depth below mudline


w.o.b.

60

40

20

0
0

10

15

20

25

30

35

40

45

50

depth below m.l. (meters)

This data showed that the top layer of sediment down


to a level of approximately 89 feet (27 metres) was very soft
and thereafter the density increased almost exponentially with
depth. These results were interpreted optimistically following

estimation of the depth of the BOP stack from crater depth and
the partially visible instrument joint and 15 foot pup joint.
Representatives from the derrick builder surveyed the
damaged structure to establish the extent of deformation
through the derrick structure with consideration to the
estimated highest value load that would be imposed during the
forthcoming salvage. It was considered that the structure
encompassing the supplementary drill centre was unaffected
then allowing operations to proceed.
An excavation company: formerly called Copipe
Systems Ltd (since renamed PSL Group) was contracted to
supply suitable excavation machines and their operating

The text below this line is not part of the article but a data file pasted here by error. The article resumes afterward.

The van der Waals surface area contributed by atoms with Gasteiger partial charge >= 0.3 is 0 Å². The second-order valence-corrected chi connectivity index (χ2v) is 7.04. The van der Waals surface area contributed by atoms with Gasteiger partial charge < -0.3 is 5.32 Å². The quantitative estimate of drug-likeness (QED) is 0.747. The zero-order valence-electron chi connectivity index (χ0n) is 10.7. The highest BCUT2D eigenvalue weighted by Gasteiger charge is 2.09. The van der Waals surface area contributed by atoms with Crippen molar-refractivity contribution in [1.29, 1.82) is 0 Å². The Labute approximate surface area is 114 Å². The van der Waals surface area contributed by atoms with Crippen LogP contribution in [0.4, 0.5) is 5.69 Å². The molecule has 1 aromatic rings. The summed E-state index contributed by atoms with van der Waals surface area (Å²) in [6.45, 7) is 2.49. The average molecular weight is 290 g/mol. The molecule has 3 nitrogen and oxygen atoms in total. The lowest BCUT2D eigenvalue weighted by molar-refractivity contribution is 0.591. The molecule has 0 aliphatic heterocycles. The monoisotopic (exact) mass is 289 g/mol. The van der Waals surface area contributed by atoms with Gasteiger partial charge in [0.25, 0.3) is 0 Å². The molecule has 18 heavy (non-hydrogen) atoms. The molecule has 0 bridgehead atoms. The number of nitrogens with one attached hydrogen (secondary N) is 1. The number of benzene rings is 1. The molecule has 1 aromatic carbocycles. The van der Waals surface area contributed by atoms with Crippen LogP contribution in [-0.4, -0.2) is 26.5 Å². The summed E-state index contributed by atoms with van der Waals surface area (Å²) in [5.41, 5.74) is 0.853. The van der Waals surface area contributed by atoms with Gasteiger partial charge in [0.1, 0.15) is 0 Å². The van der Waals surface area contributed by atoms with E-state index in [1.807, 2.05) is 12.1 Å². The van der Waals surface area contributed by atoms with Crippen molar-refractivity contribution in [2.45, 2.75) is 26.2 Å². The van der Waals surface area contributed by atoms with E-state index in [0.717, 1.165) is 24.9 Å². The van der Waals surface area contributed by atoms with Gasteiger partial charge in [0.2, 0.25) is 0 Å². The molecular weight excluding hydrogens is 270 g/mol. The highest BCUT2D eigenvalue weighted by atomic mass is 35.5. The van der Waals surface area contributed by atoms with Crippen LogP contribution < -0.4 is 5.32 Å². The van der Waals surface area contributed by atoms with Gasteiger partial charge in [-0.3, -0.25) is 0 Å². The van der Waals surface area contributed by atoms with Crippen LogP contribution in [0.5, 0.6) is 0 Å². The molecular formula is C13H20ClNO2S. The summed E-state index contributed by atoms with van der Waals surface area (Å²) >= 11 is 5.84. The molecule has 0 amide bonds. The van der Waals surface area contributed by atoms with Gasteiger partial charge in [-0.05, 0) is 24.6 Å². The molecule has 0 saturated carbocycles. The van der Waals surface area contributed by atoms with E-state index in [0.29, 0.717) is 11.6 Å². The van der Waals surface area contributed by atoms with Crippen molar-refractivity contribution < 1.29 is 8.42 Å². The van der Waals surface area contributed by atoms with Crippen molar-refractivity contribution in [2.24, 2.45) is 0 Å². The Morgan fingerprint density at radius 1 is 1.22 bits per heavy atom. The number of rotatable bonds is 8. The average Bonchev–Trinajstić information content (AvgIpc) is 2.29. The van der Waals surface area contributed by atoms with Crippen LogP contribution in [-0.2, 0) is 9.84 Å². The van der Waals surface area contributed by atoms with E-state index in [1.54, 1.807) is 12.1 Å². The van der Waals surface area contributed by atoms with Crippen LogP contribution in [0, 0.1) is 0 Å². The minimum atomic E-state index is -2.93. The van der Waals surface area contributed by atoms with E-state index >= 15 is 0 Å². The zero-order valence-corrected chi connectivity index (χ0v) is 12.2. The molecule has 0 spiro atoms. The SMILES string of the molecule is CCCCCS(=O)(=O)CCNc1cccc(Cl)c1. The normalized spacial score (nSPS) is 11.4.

personnel to assist in the salvage operation.
Further preparations included the use of a sub bottom profiler
sonar surveying instrument deployed from the Sonsub
Innovator ROVs. (2 identical spreads positioned residentially
port and starboard on the after deck of the Saipem 10000)
This instrument was largely unsuccessful, the visual plots on
surface being extremely difficult to interpret. Adjustments
and recalibration procedures proved to be ineffective.
Certainly the device provided very little information
concerning hardware that was buried beneath the seafloor.

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Figure 10
Crater top view
Sonar View
South
5mt

7mt
10mt

At the request of the excavation company, a precursory sonar


scan of the crater was performed by the ROVs and plotted on
the bridge Nav screen.
Figure 10 provides a sketch of the relation of the
crater boundaries to the BOP position as indicated by the
instrument joint at the site of disappearance into the mudline.